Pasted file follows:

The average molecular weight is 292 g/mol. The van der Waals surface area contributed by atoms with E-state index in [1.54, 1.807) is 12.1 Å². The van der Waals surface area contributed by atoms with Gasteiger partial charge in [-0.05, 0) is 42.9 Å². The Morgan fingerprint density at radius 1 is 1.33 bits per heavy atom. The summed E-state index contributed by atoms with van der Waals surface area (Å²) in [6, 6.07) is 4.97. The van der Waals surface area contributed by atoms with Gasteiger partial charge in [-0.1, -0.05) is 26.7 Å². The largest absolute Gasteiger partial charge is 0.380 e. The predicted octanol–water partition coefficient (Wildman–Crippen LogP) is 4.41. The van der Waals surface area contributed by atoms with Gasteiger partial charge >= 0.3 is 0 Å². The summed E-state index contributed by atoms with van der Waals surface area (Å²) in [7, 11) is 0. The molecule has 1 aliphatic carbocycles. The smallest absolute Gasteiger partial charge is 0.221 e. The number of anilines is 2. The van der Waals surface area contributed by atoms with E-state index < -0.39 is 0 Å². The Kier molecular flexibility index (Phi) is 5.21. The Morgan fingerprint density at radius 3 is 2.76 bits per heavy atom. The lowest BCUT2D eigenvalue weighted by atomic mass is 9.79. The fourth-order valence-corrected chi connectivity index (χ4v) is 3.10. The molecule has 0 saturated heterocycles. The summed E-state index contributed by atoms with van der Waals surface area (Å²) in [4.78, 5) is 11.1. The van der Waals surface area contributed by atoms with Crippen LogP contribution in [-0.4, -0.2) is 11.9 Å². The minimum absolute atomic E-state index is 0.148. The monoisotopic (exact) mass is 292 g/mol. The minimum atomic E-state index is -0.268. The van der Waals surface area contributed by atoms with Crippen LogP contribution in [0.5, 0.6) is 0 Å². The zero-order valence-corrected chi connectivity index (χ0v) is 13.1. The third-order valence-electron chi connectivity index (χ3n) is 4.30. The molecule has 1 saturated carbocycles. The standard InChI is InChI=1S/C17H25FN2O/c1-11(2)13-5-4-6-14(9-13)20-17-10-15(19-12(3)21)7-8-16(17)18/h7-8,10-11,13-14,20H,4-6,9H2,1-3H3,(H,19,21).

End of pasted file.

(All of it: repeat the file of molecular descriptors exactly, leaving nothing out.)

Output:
The average molecular weight is 292 g/mol. The van der Waals surface area contributed by atoms with E-state index in [1.54, 1.807) is 12.1 Å². The van der Waals surface area contributed by atoms with Gasteiger partial charge in [-0.05, 0) is 42.9 Å². The Morgan fingerprint density at radius 1 is 1.33 bits per heavy atom. The summed E-state index contributed by atoms with van der Waals surface area (Å²) in [6, 6.07) is 4.97. The van der Waals surface area contributed by atoms with Gasteiger partial charge in [-0.1, -0.05) is 26.7 Å². The largest absolute Gasteiger partial charge is 0.380 e. The predicted octanol–water partition coefficient (Wildman–Crippen LogP) is 4.41. The van der Waals surface area contributed by atoms with Gasteiger partial charge >= 0.3 is 0 Å². The summed E-state index contributed by atoms with van der Waals surface area (Å²) in [7, 11) is 0. The molecule has 1 aliphatic carbocycles. The smallest absolute Gasteiger partial charge is 0.221 e. The number of anilines is 2. The van der Waals surface area contributed by atoms with E-state index < -0.39 is 0 Å². The Kier molecular flexibility index (Phi) is 5.21. The Morgan fingerprint density at radius 3 is 2.76 bits per heavy atom. The lowest BCUT2D eigenvalue weighted by atomic mass is 9.79. The fourth-order valence-corrected chi connectivity index (χ4v) is 3.10. The molecule has 0 saturated heterocycles. The summed E-state index contributed by atoms with van der Waals surface area (Å²) in [4.78, 5) is 11.1. The van der Waals surface area contributed by atoms with Crippen LogP contribution in [-0.4, -0.2) is 11.9 Å². The minimum absolute atomic E-state index is 0.148. The monoisotopic (exact) mass is 292 g/mol. The minimum atomic E-state index is -0.268. The van der Waals surface area contributed by atoms with Crippen LogP contribution in [0.5, 0.6) is 0 Å². The zero-order valence-corrected chi connectivity index (χ0v) is 13.1. The third-order valence-electron chi connectivity index (χ3n) is 4.30. The molecule has 1 saturated carbocycles. The standard InChI is InChI=1S/C17H25FN2O/c1-11(2)13-5-4-6-14(9-13)20-17-10-15(19-12(3)21)7-8-16(17)18/h7-8,10-11,13-14,20H,4-6,9H2,1-3H3,(H,19,21).